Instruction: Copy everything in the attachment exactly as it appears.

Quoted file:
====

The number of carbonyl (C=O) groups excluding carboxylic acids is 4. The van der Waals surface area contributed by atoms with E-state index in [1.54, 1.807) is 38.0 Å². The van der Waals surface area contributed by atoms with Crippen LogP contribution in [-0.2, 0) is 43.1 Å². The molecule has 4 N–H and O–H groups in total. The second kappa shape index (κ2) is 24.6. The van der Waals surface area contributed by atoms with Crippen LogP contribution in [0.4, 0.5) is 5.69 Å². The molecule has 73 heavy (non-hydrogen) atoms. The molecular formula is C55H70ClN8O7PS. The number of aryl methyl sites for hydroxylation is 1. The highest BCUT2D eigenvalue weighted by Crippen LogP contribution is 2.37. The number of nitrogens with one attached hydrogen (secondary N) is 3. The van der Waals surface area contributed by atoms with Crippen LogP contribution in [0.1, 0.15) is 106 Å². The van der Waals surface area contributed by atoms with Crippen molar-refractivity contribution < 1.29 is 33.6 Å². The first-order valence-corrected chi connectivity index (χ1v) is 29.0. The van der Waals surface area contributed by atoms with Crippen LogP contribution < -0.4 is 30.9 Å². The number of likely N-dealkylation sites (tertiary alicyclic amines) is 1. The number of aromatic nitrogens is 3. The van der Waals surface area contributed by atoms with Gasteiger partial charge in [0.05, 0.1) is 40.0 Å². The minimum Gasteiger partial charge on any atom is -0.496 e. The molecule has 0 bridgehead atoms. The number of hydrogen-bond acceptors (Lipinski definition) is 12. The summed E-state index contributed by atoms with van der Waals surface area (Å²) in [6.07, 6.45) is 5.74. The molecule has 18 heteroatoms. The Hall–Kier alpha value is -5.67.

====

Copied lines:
The number of carbonyl (C=O) groups excluding carboxylic acids is 4. The van der Waals surface area contributed by atoms with E-state index in [1.54, 1.807) is 38.0 Å². The van der Waals surface area contributed by atoms with Crippen LogP contribution in [-0.2, 0) is 43.1 Å². The molecule has 4 N–H and O–H groups in total. The second kappa shape index (κ2) is 24.6. The van der Waals surface area contributed by atoms with Crippen LogP contribution in [0.4, 0.5) is 5.69 Å². The molecule has 73 heavy (non-hydrogen) atoms. The molecular formula is C55H70ClN8O7PS. The number of aryl methyl sites for hydroxylation is 1. The highest BCUT2D eigenvalue weighted by Crippen LogP contribution is 2.37. The number of nitrogens with one attached hydrogen (secondary N) is 3. The van der Waals surface area contributed by atoms with Crippen LogP contribution in [0.1, 0.15) is 106 Å². The van der Waals surface area contributed by atoms with Crippen molar-refractivity contribution < 1.29 is 33.6 Å². The first-order valence-corrected chi connectivity index (χ1v) is 29.0. The van der Waals surface area contributed by atoms with Crippen LogP contribution < -0.4 is 30.9 Å². The number of likely N-dealkylation sites (tertiary alicyclic amines) is 1. The number of aromatic nitrogens is 3. The van der Waals surface area contributed by atoms with Gasteiger partial charge in [0.05, 0.1) is 40.0 Å². The minimum Gasteiger partial charge on any atom is -0.496 e. The molecule has 0 bridgehead atoms. The number of hydrogen-bond acceptors (Lipinski definition) is 12. The summed E-state index contributed by atoms with van der Waals surface area (Å²) in [6.07, 6.45) is 5.74. The molecule has 18 heteroatoms. The Hall–Kier alpha value is -5.67.